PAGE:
Dems on Ethics: A Day Late and a Dollar Short

Flavia Colgan

Newton’s Third Law of Motion states, For every action, there is an equal and opposite reaction.” Newton obviously never met the Democratic Party.

Only the Democrats could come up with such an underwhelming plan on ethics reform when a strong proposal would have been a political grand slam.

The Republican Congress has proven to be the most corrupt in generations and has bungled its response to the ethics problems by electing special-interest favorite Rep. John Boehner (R-Ohio) as its new House majority leader.

As one of his first acts, Boehner proposed to water down the already weak Republican package on ethics reform. To counter, the Democrats should have proposed an ethics plan as strong and bold as the GOP’s is weak and floundering.

Yet in early February, a top Democratic staffer was quoted in a Capitol Hill newspaper saying, It’s not clear that we have to go out with a bold, comprehensive package.”

So much for Newton.

Only the Democrats could come up with such an underwhelming plan on ethics reform when a strong proposal would have been a political grand slam.

In case you missed it (and you’re not alone if you did), the ethics reform proposed by the Democrats is a peashooter aimed at the edges of the 800-ton blob eating Washington: corruption in politics.

It includes proposals like banning corporate-paid travel, improving lobbying disclosure and extending the time a former member of Congress must wait before becoming a lobbyist.

One big target is missing: campaign contributions. The scandal du jour inside the Beltway right now, Jack Abramoff’s dealings, has less to do with any of the above than it has to do with his clients giving loads of campaign cash to members of Congress who used their power to, quid pro quo, help the clients out.

By not addressing the role of campaign contributions in their ethics reform plan, the Democrats lead voters to one of two conclusions: Democrats are benefiting from the same system and want it to stay in place, or Democrats are oblivious to the system’s current flaws.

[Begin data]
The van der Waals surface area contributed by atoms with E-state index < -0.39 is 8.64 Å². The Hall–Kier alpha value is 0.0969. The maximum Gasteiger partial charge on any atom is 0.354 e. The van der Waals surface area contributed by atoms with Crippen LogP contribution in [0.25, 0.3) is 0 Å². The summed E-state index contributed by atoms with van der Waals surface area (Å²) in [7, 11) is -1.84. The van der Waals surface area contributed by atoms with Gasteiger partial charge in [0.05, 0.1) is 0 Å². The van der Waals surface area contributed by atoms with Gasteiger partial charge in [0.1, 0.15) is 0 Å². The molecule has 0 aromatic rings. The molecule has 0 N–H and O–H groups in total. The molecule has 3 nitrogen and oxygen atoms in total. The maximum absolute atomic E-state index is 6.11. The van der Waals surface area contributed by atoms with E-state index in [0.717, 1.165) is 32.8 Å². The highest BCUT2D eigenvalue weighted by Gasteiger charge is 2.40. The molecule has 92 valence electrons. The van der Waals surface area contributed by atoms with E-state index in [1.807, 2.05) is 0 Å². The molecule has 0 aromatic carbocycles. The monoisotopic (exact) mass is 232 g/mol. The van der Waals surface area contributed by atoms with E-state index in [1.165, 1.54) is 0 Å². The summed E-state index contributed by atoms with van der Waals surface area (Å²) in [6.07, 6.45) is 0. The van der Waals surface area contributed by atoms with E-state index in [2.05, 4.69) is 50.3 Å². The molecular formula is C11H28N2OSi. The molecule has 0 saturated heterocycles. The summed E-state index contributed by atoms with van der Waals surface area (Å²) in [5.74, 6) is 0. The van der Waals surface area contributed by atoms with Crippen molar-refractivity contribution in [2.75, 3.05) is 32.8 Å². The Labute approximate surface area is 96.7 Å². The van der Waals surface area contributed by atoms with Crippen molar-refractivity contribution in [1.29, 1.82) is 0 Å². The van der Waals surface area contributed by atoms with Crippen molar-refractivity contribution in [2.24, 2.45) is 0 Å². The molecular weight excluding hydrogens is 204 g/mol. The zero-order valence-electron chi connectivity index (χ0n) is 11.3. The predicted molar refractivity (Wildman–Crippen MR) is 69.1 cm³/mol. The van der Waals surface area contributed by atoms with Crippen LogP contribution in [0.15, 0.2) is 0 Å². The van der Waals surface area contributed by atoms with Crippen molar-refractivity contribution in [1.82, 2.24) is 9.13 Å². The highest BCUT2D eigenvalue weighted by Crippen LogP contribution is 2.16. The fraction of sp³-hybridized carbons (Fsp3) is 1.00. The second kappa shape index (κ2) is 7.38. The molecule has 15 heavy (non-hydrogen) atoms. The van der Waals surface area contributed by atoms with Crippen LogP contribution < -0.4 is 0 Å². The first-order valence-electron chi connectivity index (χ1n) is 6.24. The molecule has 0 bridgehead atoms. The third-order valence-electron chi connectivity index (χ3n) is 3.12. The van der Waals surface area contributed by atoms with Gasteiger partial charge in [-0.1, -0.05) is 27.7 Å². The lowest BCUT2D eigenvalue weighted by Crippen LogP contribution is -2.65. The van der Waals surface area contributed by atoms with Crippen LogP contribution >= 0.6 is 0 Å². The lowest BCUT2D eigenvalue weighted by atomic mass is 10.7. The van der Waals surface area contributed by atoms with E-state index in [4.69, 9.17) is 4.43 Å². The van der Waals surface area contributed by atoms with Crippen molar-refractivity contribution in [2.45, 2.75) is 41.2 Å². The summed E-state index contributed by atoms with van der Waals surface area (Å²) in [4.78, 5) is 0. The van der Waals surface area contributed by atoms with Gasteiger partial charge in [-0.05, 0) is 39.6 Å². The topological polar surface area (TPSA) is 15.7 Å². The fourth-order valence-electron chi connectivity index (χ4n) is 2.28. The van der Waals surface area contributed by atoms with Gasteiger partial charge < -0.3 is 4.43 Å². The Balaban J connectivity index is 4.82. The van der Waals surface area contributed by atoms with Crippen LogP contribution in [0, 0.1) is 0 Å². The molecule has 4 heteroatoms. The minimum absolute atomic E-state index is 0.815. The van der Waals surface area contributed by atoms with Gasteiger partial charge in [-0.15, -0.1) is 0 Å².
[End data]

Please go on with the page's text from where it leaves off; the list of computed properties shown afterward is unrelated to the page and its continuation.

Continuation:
Either way, their plan does nothing to inspire confidence in voters that a change in the congressional majority will address the root problem of money in politics.

Of course, there are some Democrats who have gone out on their own, and split with the party to present their own ethics-reform plans.

In Pennsylvania, Senate candidate Bob Casey has presented a plan that addresses the role of poor lobbying disclosure and politicians’ having blind trusts” that aren’t really blind. Blind trusts are just what they sound like: When a lawmaker enters office, they place their investments in a trust which they cannot see. They do not know where their money is or how it is being invested. This issue is serious because if a politician knows what stocks they have, they can use their power for their own personal benefit. It was highlighted when it was revealed that Senate Majority Leader Bill Frist knew where some of his money was invested in 2002, when he received regular updates on his investments, and even initiated a sale of stock that was to his benefit. Thus far, Frist has danced around murky ethics rules to maintain no wrongdoing. Casey’s plan would amend ethics rules to guarantee that when a politician has a blind trust, it is kept completely blind.

It’s no surprise Casey tacked a couple of items onto his own plan – the Democratic plan is not enough. Casey has long shown a maverick side, bucking the party leadership on abortion as well as on the New Democrat” penchant for pushing trade pacts that hurt U.S. workers.

But the truly bold leaders on this issue are names you rarely hear: Obey, Frank and Tierney.

Rep. David Obey is a congressman from Wisconsin who, along with Rep. Barney Frank of Massachusetts, has proposed a system that would take private campaign contributions completely out of races for the House.

Why did Obey propose his own ethics reform instead of sticking with the Democratic package?

Right now, this is going to come down to who’s got the tighter limits on trips, or who’s got the tighter limits on meals. With all due respect, I don’t care what happens with either one of those,” he says. In general elections, there should not be a dime of private money.”

Rep. John Tierney is a Massachusetts congressman who has for years been pushing Clean Elections” – a voluntary system of public financing of all federal campaigns. With the current scandals, his legislation is getting renewed attention. The legislation used to be sponsored by the progressive champion, Paul Wellstone in the Senate, but there is currently no Senate member that has picked up the bill, though some senators like John Kerry, Christopher Dodd, Dick Durbin and Russ Feingold have voiced support for the idea.

Obey, Frank and Tierney have it right: The only response to the ethics scandals facing Congress is to fundamentally change the system by taking money completely out of it. It’s good policy and good politics, and a plan that the Democratic leadership should embrace. If they do, they’ll finally be following the basic law of physics.

Flavia Monteiro Colgan is an MSNBC commentator.
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